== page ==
This is a common question I’m getting all the time. Mostly because I’m talking about it a lot on Instagram because it is a big part of my health story. And also because people want to know and it isn’t an easily found answer. And let’s not forget about mold newly found toxic partner… gram negative bacteria. It is good to test for that too.
Testing your house for mold isn’t necessarily a simple answer, although I wish it was. But before we begin, I’m going to say in order to test your home and remediate any issues is that you take this step-by-step. Step by step and taking the next right step is how you test your home for mold, wait for the results, remediate, and retest.
Testing your house for mold and doing the next right steps can be a big task, and I don’t recommend doing it alone. You can start the process on your own. It is so much better to have somebody that knows what is going on in order to help. It will save you stress and money in the long run.
Now, don’t go looking up the nearest mold remediator on an internet search in your area. Because well over 80 to 90% of the remediation companies or so called mold specialist don’t actually know true and proper mold remediation techniques. And can leave your house with a problem even after they said they took care of it.
It can be hard to test and remediate a mold issue while working with the biology of your home and biology of your own body. A well trained expert can help!
I’m a firm believer that if you have mold or bacteria in your house it only a matter of time before you get sick or symptomatic. And each of us have different toxic burdens and genetics that affect our ability to detoxify mold and biotoxins. This is a big deal. So big that I will never move into a house without testing it for mold and bacteria again. It is just that imperative for my own health. And it is my recommendation for you too!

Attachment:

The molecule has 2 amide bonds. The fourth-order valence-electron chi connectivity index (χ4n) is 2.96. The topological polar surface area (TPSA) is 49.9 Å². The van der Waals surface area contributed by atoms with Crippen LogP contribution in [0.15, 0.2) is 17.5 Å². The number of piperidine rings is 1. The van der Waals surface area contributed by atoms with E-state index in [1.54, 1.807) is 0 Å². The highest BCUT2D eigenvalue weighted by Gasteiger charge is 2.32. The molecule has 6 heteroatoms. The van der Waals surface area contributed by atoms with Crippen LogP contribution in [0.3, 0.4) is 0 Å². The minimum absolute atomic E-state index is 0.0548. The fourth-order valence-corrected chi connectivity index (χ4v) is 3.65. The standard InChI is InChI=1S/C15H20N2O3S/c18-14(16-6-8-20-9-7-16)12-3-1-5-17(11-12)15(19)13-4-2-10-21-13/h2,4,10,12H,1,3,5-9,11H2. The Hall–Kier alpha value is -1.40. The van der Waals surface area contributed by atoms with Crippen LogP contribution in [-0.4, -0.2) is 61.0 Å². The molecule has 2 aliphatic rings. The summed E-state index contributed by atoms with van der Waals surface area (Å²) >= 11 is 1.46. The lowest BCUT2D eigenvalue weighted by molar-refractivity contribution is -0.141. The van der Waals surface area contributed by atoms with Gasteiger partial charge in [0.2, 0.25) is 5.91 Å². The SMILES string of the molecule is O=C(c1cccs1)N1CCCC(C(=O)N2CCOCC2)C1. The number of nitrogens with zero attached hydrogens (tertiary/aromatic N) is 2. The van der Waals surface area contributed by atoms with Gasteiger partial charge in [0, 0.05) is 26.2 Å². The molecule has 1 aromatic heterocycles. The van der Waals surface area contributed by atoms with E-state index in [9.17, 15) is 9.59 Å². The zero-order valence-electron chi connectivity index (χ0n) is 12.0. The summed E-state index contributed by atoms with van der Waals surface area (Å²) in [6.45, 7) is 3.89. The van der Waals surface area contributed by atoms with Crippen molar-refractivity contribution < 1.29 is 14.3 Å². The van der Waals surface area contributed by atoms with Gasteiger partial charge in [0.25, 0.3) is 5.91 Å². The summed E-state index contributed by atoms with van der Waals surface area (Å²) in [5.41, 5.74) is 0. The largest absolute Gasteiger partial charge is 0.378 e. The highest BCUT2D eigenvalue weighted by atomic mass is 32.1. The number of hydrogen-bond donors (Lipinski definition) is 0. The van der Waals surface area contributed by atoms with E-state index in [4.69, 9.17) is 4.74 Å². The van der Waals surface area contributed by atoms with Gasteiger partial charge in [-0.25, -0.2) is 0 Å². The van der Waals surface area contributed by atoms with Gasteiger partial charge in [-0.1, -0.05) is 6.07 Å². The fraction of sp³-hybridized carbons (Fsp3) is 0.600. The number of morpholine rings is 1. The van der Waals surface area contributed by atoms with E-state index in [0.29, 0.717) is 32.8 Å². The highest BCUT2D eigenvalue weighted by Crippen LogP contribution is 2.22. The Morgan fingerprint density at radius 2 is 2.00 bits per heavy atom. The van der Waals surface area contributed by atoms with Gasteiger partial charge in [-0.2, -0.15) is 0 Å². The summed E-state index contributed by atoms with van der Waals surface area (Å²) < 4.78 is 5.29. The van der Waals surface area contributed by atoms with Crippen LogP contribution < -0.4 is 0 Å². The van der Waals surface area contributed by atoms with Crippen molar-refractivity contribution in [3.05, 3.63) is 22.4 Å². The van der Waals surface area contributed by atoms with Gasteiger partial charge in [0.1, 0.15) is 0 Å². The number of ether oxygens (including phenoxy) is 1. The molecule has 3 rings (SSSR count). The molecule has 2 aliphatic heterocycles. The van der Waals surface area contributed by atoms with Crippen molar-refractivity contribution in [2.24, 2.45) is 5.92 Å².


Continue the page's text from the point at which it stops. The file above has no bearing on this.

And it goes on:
Here’s how you start the process of testing your home.
1. Use your eyes
I would recommend going around your entire house, all of the nooks and crannies, looking at everything. Look underneath all of the sinks, next to the showers, basement, sump pump, utility room, concrete basement floors and walls, ceilings, sheetrock and look for signs of water damage.
Our eyes can show us a lot of things and see if there was a water leak. Especially if the house hasn’t always been under your ownership the whole time. Just dig in and look everywhere.
I know that homeowners need to disclose big water leaks when you purchase a home. Most people don’t think that a water leak of a little bit of water coming out of the dishwasher or sink leaking is even a big deal. So it may not be disclosed.
But it can be.
You also want to look for signs of trim that is warped, signs of drywall that have been wet and that doesn’t looks smooth. Use a flashlight to help you see issues. A flashlight will illuminate so many issues when the lights are turned off.
Look underneath your sinks if the wood has any signs of water damage look at the sheet rock around baths and showers. Look at rafters or ceiling joists for mold growth. Look for standing water in the basements or weeping concrete or moisture coming up from the cracks. Crawlspaces are notorious for mold and bacteria issues.